Review: This ‘Mamma Mia!’ at Nederlander Theatre comes with the Donna of all Donnas

I’ve reviewed the same original production of “Mamma Mia!” 14 times from London to Las Vegas (although not to Monaco) and New York to Chicago, using up every last ABBA Easter egg in my writer’s quiver of mixed metaphors. I’ve had many. I’m a huge ABBA fan.

This time, I had the soul-chilling experience of staring out from Row J at a Sophie (the charming Alisa Melendez) who I suspect was not yet born when I first rolled into the Prince Edward Theatre in London in 1999 to watch this clever new idea of inserting pop songs into a fresh narrative, only to find I was watching something with a snorkel fetish that sent an audience into delirium. It would go on to spinoff multiple movies, a dystopian U.K. attraction called “Mamma Mia The Party,” and a total gross in excess of the GNP of many smaller nations.

“Mamma Mia!,” not unlike this critic, is perpetually stuck in 1999, otherwise none of its internal dates work. If they tried to update it, Donna the Dynamo — doing the “dot, dot, dot” in 1979 with who-knows-who and spawning Sophie — would now be 70. Although I have to say, and, as one who appreciates the performative value of experience, I note this with affectionate and admiration, the three potential dads in the new touring company (Rob Marnell, Jim Newman and Victor Wallace) are, ahem, more mature than used to be the case.

So what, you may wonder, took me back to the Nederlander Theatre on Thursday night? Sure, it’s important to check on the quality of these shows so that longtime fans who now want to introduce this show to their teenagers (which many were doing Thursday) can feel secure that the “Mamma Mia!” experience has not shrunk like its signature bell-bottoms. In one of my favorite news items of all time, it was revealed in 2023 that ABBA’s Björn Ulvaeus (he of the private island) and Sir Ian McKellen would be knitting, yes knitting, stagewear for Kylie Minogue for her concert residency at The Venetian Las Vegas. When you’ve created the greatest Euro pop catalog of all time, future challenges are hard to find.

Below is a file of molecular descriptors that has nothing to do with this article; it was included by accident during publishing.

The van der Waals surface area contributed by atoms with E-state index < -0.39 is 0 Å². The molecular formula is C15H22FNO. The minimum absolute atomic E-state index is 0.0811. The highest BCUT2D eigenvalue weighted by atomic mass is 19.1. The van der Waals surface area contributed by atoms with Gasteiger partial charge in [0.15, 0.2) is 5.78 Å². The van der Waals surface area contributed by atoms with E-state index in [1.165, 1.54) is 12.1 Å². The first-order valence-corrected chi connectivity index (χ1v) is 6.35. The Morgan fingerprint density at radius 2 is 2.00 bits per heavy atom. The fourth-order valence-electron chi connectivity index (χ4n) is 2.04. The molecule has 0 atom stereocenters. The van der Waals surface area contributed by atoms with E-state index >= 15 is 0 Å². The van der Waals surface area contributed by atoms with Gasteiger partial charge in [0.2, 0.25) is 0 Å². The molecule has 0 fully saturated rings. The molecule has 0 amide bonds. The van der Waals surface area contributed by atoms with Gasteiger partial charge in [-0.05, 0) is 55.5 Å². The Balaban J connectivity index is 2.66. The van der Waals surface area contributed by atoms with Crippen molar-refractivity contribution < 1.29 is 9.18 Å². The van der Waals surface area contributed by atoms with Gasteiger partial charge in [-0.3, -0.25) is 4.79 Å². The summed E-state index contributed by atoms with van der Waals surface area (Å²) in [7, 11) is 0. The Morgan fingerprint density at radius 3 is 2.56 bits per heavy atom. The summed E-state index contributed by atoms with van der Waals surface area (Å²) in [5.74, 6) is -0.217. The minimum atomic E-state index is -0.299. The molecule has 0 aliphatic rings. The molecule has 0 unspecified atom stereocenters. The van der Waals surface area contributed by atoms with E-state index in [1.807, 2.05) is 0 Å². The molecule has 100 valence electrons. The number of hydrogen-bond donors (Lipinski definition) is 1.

Anyway, the show has a fresh cast, an especially fine supporting pair of comic personalities in Jalynn Steele and Carly Sakolove as Tanya and Rosie and all its union contracts in place. Given how well I know this show, I entertain myself by listening to see how much freedom the performers are given to vary a note or a line reading: only here and there. But they choose well.

None of that was why I went, though. I rolled in primarily to hear Christine Sherrill (as Donna) sing “The Winner Takes it All,” the ABBA breakup song that they recorded as an uptempo disco-influenced arrangement, but that this show brilliantly turned into a an eleven o’clock power ballad.

And, dear reader, I did not leave disappointed.

Chicago theater fans know that Sherrill long was one of our own, appearing in venues large and small with her outsized talent shining wheresoever she played, prior to her getting a big break in the last tour of “Les Miserables.” Now in her vocal prime, Sherrill is a superb musical theater star with a fabulous voice and a Chicago-style intensity to her scene-work. Yes, even in “Mamma Mia!” This Donna dove deep, and I don’t mean into the Aegean Sea.

Sherrill’s Donna was a Donna of Donnas. (Did I mention 14 times? I know whereof I speak.) When she sings “the gods may throw a dice, their minds as cold as ice,” there’s a darn thunderclap inside the theater. It’s like Björn and Benny, Agnetha and Anni-Frid have flown from Sweden in some great chariot and descended onto Randolph Street to witness the sublime.

It all begs a question, Why has Christine Sherrill not yet had a major leading role on Broadway?

Chris Jones is a Tribune critic.

Review: “Mamma Mia!” (3 stars)

When: Through May 19

Where: Nederlander Theatre, 24 W. Randoph St.

Running time: 2 hours, 30 minutes

Tickets: $52.50-$137.50 at